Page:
Specialized seemed to have lost their way a bit in terms of road tires – the very category they started in back in the mid-’70s – but collaboration with Finland-based independent test lab Wheel Energy and a more scientific approach to the way they design, develop and test tires is starting to yield some very real benefits. In fact, their latest S-Works Turbo tire is one of the finest performing road clinchers we’ve tested.
First off, it’s noticeably fast and extremely lively, offering an immediately tangible ‘spring’ in its step as compared to many other high-end clinchers. Differences between the S-Works Turbo and top-shelf competition like Continental’s Grand Prix 4000 and Michelin’s Pro 3 Race are admittedly subtle, and even hard data from tests commissioned by Specialized from Wheel Energy confirm that it’s only a very slight advantage (Specialized contend average riders can consistently detect rolling resistance differences as small as five percent).
But that being said, there’s no mistaking the difference in speed between the new S-Works Turbo and Specialized’s old Mondo. That predecessor always felt disappointingly sluggish, and additional testing by mountain-bike-centric non-staff riders (who were unfamiliar with road tire models) confirmed the disadvantage was real and substantial.
Even Specialized confirm that the old S-Works Mondo recorded a whopping 25 percent more rolling resistance on Wheel Energy’s test rollers – ouch. According to Specialized, Wheel Energy’s test protocols revealed the key culprits were the Mondo’s unsually thick shoulder tread and excessive rubber in the sidewalls, both of which have been discarded with the Turbo.
Conveniently, that more traditional shape (instead of the Mondo’s supposed Moto-GP-inspired cross-section) also delivers a much more stable feel on-center – especially at high speeds – and a more fluid and natural feel when transitioning between left-handed and right-handed corners, while the thinned-out sidewalls lend an unmistakably silky feel on the road that can go toe-to-toe with open tubulars. Even at 110psi front and rear, the Turbos glide effortlessly across the asphalt with none of the harshness sometimes associated with those pressures.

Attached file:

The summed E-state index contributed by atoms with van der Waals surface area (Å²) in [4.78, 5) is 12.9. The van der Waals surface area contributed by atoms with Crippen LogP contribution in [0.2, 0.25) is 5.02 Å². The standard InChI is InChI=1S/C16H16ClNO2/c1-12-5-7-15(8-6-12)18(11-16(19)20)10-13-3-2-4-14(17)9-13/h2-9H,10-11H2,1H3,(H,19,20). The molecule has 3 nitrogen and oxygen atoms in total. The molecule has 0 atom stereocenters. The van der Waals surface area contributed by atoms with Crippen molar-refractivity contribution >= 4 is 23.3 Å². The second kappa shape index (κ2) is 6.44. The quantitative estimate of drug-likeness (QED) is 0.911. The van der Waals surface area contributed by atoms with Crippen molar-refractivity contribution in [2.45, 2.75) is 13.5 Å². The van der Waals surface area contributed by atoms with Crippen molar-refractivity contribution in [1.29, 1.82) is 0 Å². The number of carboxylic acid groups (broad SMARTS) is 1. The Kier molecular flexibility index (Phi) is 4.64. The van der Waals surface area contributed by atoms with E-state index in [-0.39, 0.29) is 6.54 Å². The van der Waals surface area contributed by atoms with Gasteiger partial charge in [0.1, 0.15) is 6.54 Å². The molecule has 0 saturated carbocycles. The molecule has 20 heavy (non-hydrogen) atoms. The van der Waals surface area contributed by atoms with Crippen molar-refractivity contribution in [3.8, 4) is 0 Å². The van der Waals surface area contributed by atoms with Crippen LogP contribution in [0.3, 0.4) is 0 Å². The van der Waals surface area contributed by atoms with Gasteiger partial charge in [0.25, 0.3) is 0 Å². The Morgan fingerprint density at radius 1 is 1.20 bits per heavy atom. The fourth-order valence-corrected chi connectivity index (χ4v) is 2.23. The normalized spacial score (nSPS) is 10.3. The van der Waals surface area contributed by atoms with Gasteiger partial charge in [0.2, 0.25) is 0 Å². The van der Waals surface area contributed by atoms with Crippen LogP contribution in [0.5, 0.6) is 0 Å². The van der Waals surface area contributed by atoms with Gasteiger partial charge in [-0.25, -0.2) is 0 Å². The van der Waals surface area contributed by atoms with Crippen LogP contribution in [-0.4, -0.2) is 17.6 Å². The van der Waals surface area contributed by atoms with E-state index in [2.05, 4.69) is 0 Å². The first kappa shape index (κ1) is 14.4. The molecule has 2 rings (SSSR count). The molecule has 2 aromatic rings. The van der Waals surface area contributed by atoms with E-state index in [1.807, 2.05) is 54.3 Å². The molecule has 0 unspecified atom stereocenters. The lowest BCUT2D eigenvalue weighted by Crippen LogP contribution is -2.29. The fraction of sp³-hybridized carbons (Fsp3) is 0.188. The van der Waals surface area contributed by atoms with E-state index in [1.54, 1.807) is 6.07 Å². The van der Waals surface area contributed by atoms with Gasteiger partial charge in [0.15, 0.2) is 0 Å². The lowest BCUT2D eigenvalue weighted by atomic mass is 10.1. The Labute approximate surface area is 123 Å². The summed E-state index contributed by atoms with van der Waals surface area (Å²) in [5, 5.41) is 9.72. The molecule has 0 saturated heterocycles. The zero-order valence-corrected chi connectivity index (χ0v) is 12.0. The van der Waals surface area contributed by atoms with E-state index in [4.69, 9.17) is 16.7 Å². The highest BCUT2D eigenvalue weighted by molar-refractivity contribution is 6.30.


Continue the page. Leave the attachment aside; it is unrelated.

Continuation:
Of course, cutting out all that rubber has also reduced the weight. Our true-to-size 700x23c S-Works Turbo test tires weighed just 182g new with a variance of just +/-2g between the pair. Grip is prodigious as well, thanks to a dual-compound slick tread that uses much softer 55a durometer rubber on the shoulder as compared to the 65a center.
Whether due to the BlackBelt nylon breaker beneath the tread or just dumb luck, we haven’t gotten any flats during our test period, either – though we’ve picked plenty of glass bits out of the tread during testing. Roads around our testing ground of Boulder, Colorado are relatively well maintained, however, and to Specialized’s credit, even they caution that high-TPI casings like the Turbo’s generally aren’t the best for puncture resistance.
The only downside we’ve noticed is rather fast wear, with some flattening of the rear crown tread after less than 1,600km (1,000mi) of regular use. We’d like to see a 25mm-wide model, too. It’s probably best to reserve the S-Works Turbo for race days or special events unless you’re a casual rider with a lot of money to burn on rubber. Otherwise, feel free to treat yourself, as you’re not likely to regret throwing a set of these on your current machine.
Specialized has thankfully abandoned the old moto gp-inspired cross-section of the mondo in favor of a much more natural feeling round profile. it’s easier to flick from corner to corner and also more stable on-center, especially at high speed: James Huang/Future Publishing
Specialized have abandoned the old Moto GP-inspired cross-section of the Mondo in favor of a much more natural feeling round profile. It’s easier to flick from corner to corner and also more stable on-center, especially at high speed